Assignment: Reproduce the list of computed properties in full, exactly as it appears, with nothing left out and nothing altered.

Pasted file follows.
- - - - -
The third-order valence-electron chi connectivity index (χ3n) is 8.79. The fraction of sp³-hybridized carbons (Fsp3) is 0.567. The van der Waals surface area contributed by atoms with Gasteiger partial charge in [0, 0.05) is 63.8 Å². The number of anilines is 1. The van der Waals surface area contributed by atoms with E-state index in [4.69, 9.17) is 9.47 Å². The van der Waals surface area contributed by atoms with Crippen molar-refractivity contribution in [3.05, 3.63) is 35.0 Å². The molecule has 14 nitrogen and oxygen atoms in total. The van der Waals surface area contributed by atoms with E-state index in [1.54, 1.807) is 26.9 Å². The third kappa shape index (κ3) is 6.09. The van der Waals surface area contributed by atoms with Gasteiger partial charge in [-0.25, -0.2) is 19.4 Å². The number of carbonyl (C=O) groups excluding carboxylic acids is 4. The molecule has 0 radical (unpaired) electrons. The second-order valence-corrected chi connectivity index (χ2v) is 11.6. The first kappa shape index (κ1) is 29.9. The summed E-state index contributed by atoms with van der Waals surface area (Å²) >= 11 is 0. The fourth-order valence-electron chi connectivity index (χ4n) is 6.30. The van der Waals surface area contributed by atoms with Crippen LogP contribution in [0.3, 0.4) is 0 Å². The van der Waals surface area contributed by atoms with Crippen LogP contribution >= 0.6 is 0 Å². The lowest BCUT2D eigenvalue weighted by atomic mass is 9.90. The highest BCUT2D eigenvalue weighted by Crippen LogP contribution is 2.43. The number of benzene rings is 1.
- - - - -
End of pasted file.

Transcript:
The third-order valence-electron chi connectivity index (χ3n) is 8.79. The fraction of sp³-hybridized carbons (Fsp3) is 0.567. The van der Waals surface area contributed by atoms with Gasteiger partial charge in [0, 0.05) is 63.8 Å². The number of anilines is 1. The van der Waals surface area contributed by atoms with E-state index in [4.69, 9.17) is 9.47 Å². The van der Waals surface area contributed by atoms with Crippen molar-refractivity contribution in [3.05, 3.63) is 35.0 Å². The molecule has 14 nitrogen and oxygen atoms in total. The van der Waals surface area contributed by atoms with E-state index in [1.54, 1.807) is 26.9 Å². The third kappa shape index (κ3) is 6.09. The van der Waals surface area contributed by atoms with Gasteiger partial charge in [-0.25, -0.2) is 19.4 Å². The number of carbonyl (C=O) groups excluding carboxylic acids is 4. The molecule has 0 radical (unpaired) electrons. The second-order valence-corrected chi connectivity index (χ2v) is 11.6. The first kappa shape index (κ1) is 29.9. The summed E-state index contributed by atoms with van der Waals surface area (Å²) >= 11 is 0. The fourth-order valence-electron chi connectivity index (χ4n) is 6.30. The van der Waals surface area contributed by atoms with Crippen LogP contribution in [0.3, 0.4) is 0 Å². The van der Waals surface area contributed by atoms with Crippen LogP contribution >= 0.6 is 0 Å². The lowest BCUT2D eigenvalue weighted by atomic mass is 9.90. The highest BCUT2D eigenvalue weighted by Crippen LogP contribution is 2.43. The number of benzene rings is 1.